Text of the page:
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On the image God placed in mankind


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#1 Donald Lee McDaniel

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Posted 30 September 2011 - 11:42 PM

Probably most of us use the words "image of God" without even thinking of what we are saying. I have recently been thinking about this in my own experience.
I asked myself "Just what IS this 'image of God' everyone speaks about"?

And I thought about the concept of an "ikon" as expressed in the Orthodox tradition. From what I've been able to understand to-date, an "ikon" is a "window" into Heavenly things.
Relating this to the "image of God" in mankind, I've come to a few conclusions. I ask for any comments on this, because I do not wish to be found in heresy in my thinking.

Here is the main conclusioin I've come to:
God is "Being" and "Personality"-- perfect, uncreated, infinite, and immortal.
We are created "beings" and "personalities" -- imperfect, finite, and mortal.

In my mind, there are two types of created beings:
1) Sentient beings
2) Non-Sentient beings.

A "sentient" being must have three basic aspects:
1) It must have self-awareness, and awareness of its surroundings [ie., "self-consciousness", "consciousness of others", "consciousness of Space-Time".
2) It must have the ability [ie., "Will"] to have creative thoughts, emotions, and the ability to express itself through image [ie., "Word", "Art"].
3) It must have the ability [ie', "Will"] to cause these creative thoughts, emotions, and words to be manifested in, to, and through its surroundings [ie., "Realized"].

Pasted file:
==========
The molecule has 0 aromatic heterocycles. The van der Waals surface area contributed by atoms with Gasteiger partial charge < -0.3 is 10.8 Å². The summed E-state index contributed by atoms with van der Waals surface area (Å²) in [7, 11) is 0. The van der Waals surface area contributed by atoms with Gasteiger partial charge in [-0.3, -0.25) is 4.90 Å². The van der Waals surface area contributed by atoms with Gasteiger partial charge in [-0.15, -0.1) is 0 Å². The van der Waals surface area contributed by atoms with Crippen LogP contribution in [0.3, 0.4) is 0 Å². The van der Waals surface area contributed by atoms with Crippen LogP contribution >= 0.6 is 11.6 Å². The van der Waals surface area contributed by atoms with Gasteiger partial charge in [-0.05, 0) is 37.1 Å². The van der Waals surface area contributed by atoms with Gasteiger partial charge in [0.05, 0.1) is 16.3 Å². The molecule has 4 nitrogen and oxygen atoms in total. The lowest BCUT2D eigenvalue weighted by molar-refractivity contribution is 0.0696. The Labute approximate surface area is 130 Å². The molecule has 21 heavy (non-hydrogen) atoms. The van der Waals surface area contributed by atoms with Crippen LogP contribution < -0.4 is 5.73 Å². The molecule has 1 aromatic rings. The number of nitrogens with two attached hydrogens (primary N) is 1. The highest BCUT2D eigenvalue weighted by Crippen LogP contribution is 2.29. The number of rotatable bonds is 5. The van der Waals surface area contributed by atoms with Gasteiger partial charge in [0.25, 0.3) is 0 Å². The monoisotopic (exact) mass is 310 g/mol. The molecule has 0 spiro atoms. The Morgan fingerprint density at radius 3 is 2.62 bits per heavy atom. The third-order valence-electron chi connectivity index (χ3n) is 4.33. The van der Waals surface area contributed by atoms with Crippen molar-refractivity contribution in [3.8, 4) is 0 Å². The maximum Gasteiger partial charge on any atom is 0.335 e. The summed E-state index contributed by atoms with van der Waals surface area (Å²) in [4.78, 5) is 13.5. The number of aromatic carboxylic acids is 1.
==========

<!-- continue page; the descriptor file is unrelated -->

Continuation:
In otherwords, it must have manipulative ability [ie., "hands", "tools", "writing", "art"].

I do not see non-sentient beings as having any of these aspects. Therefore, the image of God is not in them.

If God [Who is Sentience and Being Itself] placed His image in His creation, mankind, then God is Tripartate in nature.
From this conclusion, I assume that the three aspects of His Totality to be:
1) The Father -- The Godhead in His essential being -- His Totality, Personhood.
2) The Word -- The instrument of the expression of His essential being and personality into Space-Time.
3) The Spirit -- The instrument of realizing His Word in Space-Tiime, His Manipulative ability.

Since these three aspects of His Being are exactly the same as the three aspects of a sentient being, I come
to the conclusion that this is the image of God as He placed it in mankind, who are themselves sentient [but created] beings.

From this, I go on to the Christian concept of the Holy Trinity. How this relates to John 1:1, I see, but cannot quite grasp.
I would appreciate any help on this. I have been wrestling with Trinitarianism for some months, now, and have not quite
come to a firm conclusion as to the Personalities of the Word and the Spirit.

I accept that the Father is One, and united within Himself.
I accept the Father as the essence of personality and being.
I accept His generation as caused by the Spirit of God through the instrumentality of a virgin human woman, Mary
I accept Jesus the man as being the mediator between the Father and His creation.
I accept the reality of Jesus being a man in all aspects -- Body and soul -- "Jesus Christ has come in the flesh".
I accept the miraclous acts of Jesus -- accomplished not by any innate power or ability within Himself, but by the Father, through the instrumentality of His Spirit.
I accept the words Jesus spoke -- not from Himself, but from the Father, by the instrumentality of the Spirit of God.
I accept His generation as caused by the Spirit of God through the instrumentality of a virgin human woman, Mary.

For this reason, I accept that He is the Son of God, as the Angel Gabriel told Mary He would be called.

I accept that Paul equates the Spirit of God with the spirit of Jesus.
Since Paul taught that there is a single Spirit in God, I accept that Jesus does not have a human spirit, and that His spirit is the Spirit of God.
I accept that Jesus was raised bodily from death on the third day, and that we too will be raised bodily from death [or changed from mortal to immortal] when He returns.

I cannot at this time, however, accept that Jesus the man was eternally begotten from the Father, and God the Word, as explained in Trinitarianism.

I humbly ask for any help with this.

a servant and sinner,
Donald Lee McDaniel

#2 Rob Bergen

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Posted 03 October 2011 - 03:06 AM